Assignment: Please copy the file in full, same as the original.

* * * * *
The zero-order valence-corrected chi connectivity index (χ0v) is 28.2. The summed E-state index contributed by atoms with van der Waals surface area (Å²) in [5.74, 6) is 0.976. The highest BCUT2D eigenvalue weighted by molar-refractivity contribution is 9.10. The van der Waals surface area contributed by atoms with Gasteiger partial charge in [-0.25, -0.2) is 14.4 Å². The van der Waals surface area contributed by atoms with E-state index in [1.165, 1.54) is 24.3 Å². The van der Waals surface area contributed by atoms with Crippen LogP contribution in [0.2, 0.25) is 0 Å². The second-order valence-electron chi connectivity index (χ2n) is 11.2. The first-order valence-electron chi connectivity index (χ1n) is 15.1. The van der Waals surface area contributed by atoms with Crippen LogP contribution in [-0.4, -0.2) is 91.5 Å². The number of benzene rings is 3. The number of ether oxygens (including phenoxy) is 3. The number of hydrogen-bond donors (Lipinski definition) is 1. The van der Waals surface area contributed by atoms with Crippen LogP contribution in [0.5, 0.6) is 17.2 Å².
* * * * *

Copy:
The zero-order valence-corrected chi connectivity index (χ0v) is 28.2. The summed E-state index contributed by atoms with van der Waals surface area (Å²) in [5.74, 6) is 0.976. The highest BCUT2D eigenvalue weighted by molar-refractivity contribution is 9.10. The van der Waals surface area contributed by atoms with Gasteiger partial charge in [-0.25, -0.2) is 14.4 Å². The van der Waals surface area contributed by atoms with E-state index in [1.165, 1.54) is 24.3 Å². The van der Waals surface area contributed by atoms with Crippen LogP contribution in [0.2, 0.25) is 0 Å². The second-order valence-electron chi connectivity index (χ2n) is 11.2. The first-order valence-electron chi connectivity index (χ1n) is 15.1. The van der Waals surface area contributed by atoms with Crippen LogP contribution in [-0.4, -0.2) is 91.5 Å². The number of benzene rings is 3. The number of ether oxygens (including phenoxy) is 3. The number of hydrogen-bond donors (Lipinski definition) is 1. The van der Waals surface area contributed by atoms with Crippen LogP contribution in [0.5, 0.6) is 17.2 Å².